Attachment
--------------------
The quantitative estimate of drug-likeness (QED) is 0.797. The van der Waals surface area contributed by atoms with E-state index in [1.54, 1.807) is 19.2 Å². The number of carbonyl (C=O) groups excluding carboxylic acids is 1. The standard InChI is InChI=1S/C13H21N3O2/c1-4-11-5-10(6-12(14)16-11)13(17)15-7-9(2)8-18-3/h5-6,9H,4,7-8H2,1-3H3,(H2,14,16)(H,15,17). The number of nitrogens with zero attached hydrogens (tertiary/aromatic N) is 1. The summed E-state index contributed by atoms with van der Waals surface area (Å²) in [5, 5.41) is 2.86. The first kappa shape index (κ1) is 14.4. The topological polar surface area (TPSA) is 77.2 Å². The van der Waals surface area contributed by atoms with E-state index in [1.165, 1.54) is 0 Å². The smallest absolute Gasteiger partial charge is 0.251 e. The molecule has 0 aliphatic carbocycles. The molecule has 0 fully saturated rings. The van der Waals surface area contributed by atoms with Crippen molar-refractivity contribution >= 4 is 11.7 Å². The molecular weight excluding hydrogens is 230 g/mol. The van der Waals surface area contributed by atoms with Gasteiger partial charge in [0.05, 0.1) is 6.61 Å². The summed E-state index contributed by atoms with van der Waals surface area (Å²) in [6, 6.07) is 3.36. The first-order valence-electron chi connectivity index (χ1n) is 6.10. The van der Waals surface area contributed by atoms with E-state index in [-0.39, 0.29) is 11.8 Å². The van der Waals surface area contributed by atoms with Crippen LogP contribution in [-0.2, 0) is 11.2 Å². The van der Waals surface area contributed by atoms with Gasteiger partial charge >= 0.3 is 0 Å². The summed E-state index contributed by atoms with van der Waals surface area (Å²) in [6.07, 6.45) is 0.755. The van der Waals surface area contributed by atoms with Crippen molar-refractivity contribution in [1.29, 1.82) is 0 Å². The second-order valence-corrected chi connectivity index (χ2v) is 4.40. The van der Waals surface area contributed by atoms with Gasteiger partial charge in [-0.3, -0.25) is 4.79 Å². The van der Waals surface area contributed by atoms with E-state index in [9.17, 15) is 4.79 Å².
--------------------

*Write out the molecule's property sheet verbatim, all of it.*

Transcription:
The quantitative estimate of drug-likeness (QED) is 0.797. The van der Waals surface area contributed by atoms with E-state index in [1.54, 1.807) is 19.2 Å². The number of carbonyl (C=O) groups excluding carboxylic acids is 1. The standard InChI is InChI=1S/C13H21N3O2/c1-4-11-5-10(6-12(14)16-11)13(17)15-7-9(2)8-18-3/h5-6,9H,4,7-8H2,1-3H3,(H2,14,16)(H,15,17). The number of nitrogens with zero attached hydrogens (tertiary/aromatic N) is 1. The summed E-state index contributed by atoms with van der Waals surface area (Å²) in [5, 5.41) is 2.86. The first kappa shape index (κ1) is 14.4. The topological polar surface area (TPSA) is 77.2 Å². The van der Waals surface area contributed by atoms with E-state index in [1.165, 1.54) is 0 Å². The smallest absolute Gasteiger partial charge is 0.251 e. The molecule has 0 aliphatic carbocycles. The molecule has 0 fully saturated rings. The van der Waals surface area contributed by atoms with Crippen molar-refractivity contribution >= 4 is 11.7 Å². The molecular weight excluding hydrogens is 230 g/mol. The van der Waals surface area contributed by atoms with Gasteiger partial charge in [0.05, 0.1) is 6.61 Å². The summed E-state index contributed by atoms with van der Waals surface area (Å²) in [6, 6.07) is 3.36. The first-order valence-electron chi connectivity index (χ1n) is 6.10. The van der Waals surface area contributed by atoms with E-state index in [-0.39, 0.29) is 11.8 Å². The van der Waals surface area contributed by atoms with Crippen LogP contribution in [-0.2, 0) is 11.2 Å². The van der Waals surface area contributed by atoms with Gasteiger partial charge >= 0.3 is 0 Å². The summed E-state index contributed by atoms with van der Waals surface area (Å²) in [6.07, 6.45) is 0.755. The van der Waals surface area contributed by atoms with Crippen molar-refractivity contribution in [1.29, 1.82) is 0 Å². The second-order valence-corrected chi connectivity index (χ2v) is 4.40. The van der Waals surface area contributed by atoms with Gasteiger partial charge in [-0.3, -0.25) is 4.79 Å². The van der Waals surface area contributed by atoms with E-state index in [9.17, 15) is 4.79 Å².